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[News] Gender and biological sex

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Harry Wilson's tackle

Harry Wilson's Tackle
Oct 8, 2003
I find if you just use the persons name or the pronoun “they”, you can’t go far wrong. I’ve slipped up before, nobody has seemed to take offence to honest mistakes.

RuPaul is amusing on this: "You can call me he. You can call me she. You can call me Regis and Kathie Lee; I don't care! Just as long as you call me."

Sadly the notion of asking the question "How can I make you feel comfortable today?" is anathema to some. I have had to work particularly hard to avoid (getting sacked by) offending people through my lack of conventional empathy, but that's one of the downsides of being 'on the spectrum'. There is certainly no excuse for actively pursuing the prejudiced dick head's agenda. :thumbsup:

Aug 13, 2020
No chance :lolol:

That said, when I first discovered the unusual effects of eating a whole fresh beetroot, I did capture the outcome on camera. Jackson Pollock could have made even more of his career had he discovered that monochromatic expression can be immensely dramatic, if the texture is right :thumbsup:

Well, you did provoke me ??? :wink:

Good taste is the last refuge of the scoundrel :lolol:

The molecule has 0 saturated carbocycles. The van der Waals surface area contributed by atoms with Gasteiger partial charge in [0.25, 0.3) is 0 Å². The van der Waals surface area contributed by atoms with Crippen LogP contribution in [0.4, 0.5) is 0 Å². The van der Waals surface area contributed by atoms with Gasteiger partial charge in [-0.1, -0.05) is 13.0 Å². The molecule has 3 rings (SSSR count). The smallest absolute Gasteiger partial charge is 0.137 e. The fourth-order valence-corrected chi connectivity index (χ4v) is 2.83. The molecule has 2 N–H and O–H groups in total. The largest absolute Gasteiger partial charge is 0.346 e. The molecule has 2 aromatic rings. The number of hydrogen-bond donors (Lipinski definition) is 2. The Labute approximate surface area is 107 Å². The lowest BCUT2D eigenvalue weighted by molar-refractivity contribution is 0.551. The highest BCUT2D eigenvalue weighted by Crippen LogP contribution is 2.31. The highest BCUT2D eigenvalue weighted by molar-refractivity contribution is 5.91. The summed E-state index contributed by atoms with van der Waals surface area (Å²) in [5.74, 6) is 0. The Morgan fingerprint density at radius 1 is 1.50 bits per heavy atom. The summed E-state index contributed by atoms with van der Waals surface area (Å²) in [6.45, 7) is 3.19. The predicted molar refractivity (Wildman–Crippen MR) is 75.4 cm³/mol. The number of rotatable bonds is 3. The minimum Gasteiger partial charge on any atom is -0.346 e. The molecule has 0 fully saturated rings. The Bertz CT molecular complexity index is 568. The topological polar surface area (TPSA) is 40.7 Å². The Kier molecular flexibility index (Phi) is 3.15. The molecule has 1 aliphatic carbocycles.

Many More Voting Years
Aug 10, 2007
I was surprised to hear on the radio today that someone had to appeal a dismissal from work (it was actually 'contract not renewed' - I have since looked up the case of Maya Forstater) for claiming that biological sex cannot be changed. Forstater won the appeal. However there are expressions of disappointment from some spokespeople for transgender organisations. This is baffling and disappointing. Here is a recent statement from the British Medical Journal:

"Gender identity information can be valuable to help guide the clinical encounter, respect the transgender patient’s sense of self and gain a fuller picture as to healthcare needs. But gender identity should be recorded in addition to, not act as a replacement for, biological sex. If an unknown patient comes in to A&E, unaccompanied and unconscious, their gender identity would not be ascertainable. However, their sex would remain observable, and would make a difference to that patient’s care.

Healthcare cannot collectively discard words for the two biological sexes. Awareness of the importance of clinical research into sex differences in medicine, especially for the female sex[9], has just been highlighted by the pandemic. How would such work be done if the sexes cannot be named?

Clear language on sex is vital in medicine, science, and public health education.

It is surprising these words should need to be typed in a Rapid Response to the BMJ"

In case there is any misunderstanding, I fully support those who classify their gender as something other than the two main (there are others including XYY but they are relatively rare) biological sexes. But their biological sex and gender may not be the same. It's simple, really :shrug:

The judgement today states "“Just as the legal recognition of civil partnerships does not negate the right of a person to believe that marriage should only apply to heterosexual couples, becoming the acquired gender ‘for all purposes’ within the meaning of GRA does not negate a person’s right to believe, like the claimant, that as a matter of biology a trans person is still their natal sex. Both beliefs may well be profoundly offensive and even distressing to many others, but they are beliefs that are and must be tolerated in a pluralist society."